Former Web.com Tour Player of the Year Carlos Ortiz shot a bogey-free, 4-under-par 68 Monday to take the clubhouse lead in The Bahamas Great Exuma Classic at Sandals Emerald Bay.

    Four other players - Lee McCoy, Brandon Matthews, Sung Jae Im and Mark Anderson - were still on the course and tied with Ortiz at 6-under 210 when third-round play was suspended by darkness at 5:32 p.m. local time. It is scheduled to resume at 7:15 a.m. Tuesday.

    Ortiz, a 26-year-old from Guadalajara, Mexico, is in search of his fourth Web.com Tour victory. In 2014, the former University of North Texas standout earned a three-win promotion on his way to being voted Web.com Tour Player of the Year.

    McCoy, a 23-year-old from Dunedin, Fla., is looking to become the first player to earn medalist honors at Q-School and then win the opening event of the season.

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    Randall's Rant: Can we please have some rivalries?

    By Randall MellJanuary 16, 2018, 12:00 am

    Memo to the golf gods:

    If you haven’t finalized the fates of today’s stars for the new year, could we get you to deliver what the game has lacked for so long?

    Can we get a real, honest-to-goodness rivalry?

    It’s been more than two decades since the sport has been witness to one.

    With world No. 1 Dustin Johnson and former world No. 1 Rory McIlroy at the Abu Dhabi HSBC Championship this week, an early-season showdown would percolate hope that this year might be all about rivalries.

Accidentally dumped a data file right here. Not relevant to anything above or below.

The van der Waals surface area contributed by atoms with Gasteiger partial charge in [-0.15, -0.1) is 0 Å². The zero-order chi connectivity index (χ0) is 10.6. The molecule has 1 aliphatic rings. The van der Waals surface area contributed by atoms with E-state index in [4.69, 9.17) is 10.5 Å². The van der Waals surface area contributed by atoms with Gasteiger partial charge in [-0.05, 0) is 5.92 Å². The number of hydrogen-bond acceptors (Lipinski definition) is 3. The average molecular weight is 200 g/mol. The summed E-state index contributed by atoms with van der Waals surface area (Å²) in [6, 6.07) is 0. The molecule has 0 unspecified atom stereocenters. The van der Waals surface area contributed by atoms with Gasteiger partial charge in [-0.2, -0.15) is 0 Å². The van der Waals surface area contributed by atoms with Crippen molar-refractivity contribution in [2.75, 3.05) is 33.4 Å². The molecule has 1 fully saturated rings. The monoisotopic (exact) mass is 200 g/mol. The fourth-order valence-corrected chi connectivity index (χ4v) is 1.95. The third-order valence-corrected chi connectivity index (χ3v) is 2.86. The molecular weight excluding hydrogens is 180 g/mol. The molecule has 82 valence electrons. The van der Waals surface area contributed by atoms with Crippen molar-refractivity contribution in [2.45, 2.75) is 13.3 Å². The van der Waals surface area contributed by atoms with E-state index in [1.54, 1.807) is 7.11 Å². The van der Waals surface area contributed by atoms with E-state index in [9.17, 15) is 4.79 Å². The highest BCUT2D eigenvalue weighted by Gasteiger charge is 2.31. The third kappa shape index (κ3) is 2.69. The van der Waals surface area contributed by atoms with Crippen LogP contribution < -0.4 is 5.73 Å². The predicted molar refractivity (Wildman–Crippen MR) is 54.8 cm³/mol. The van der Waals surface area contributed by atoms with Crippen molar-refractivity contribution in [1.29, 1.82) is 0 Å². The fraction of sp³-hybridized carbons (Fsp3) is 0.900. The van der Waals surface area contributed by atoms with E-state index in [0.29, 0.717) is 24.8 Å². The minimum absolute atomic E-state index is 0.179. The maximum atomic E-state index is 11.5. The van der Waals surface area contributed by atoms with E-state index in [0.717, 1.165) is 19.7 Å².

It seems as if the stars are finally aligned to make up for our long drought of rivalries, of the recurring clashes you have so sparingly granted through the game’s history.

    We’re blessed in a new era of plenty, with so many young stars blossoming, and with Tiger Woods offering hope he may be poised for a comeback. With Johnson, McIlroy, Jordan Spieth, Jason Day, Justin Thomas, Jon Rahm, Hideki Matsuyama, Brooks Koepka and Rickie Fowler among today’s dynamic cast, the possibility these titans will time their runs together on the back nine of Sundays in majors excites.

    We haven’t seen a real rivalry since Greg Norman and Nick Faldo sparred in the late '80s and early '90s.

    Woods vs. Phil Mickelson didn’t really count. While Lefty will be remembered for carving out a Hall of Fame career in the Tiger era, with 33 victories, 16 of them with Tiger in the field, five of them major championships, we get that Tiger had no rival, not in the most historic sense.


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    Phil never reached No. 1, was never named PGA Tour Player of the Year, never won a money title and never dueled with Woods on Sunday on the back nine of a major with the title on the line.  Still, it doesn’t diminish his standing as the best player not named Tiger Woods over the last 20 years. It’s a feat so noteworthy it makes him one of the game’s all-time greats.

    We’ve been waiting for an honest-to-goodness rivalry since Faldo and Norman took turns ruling at world No. 1 and dueling in big events, including the back nine of multiple majors. 

    In the '70s, we had Nicklaus-Watson. In the '60s, it was Nicklaus-Palmer. In the '40s and '50s, it was Hogan, Snead and Nelson in a triumvirate mix, and in the '20s and '30s we had Hagen and Sarazen.

    While dominance is the magic ingredient that can break a sport out of its niche, a dynamic rivalry is the next best elixir.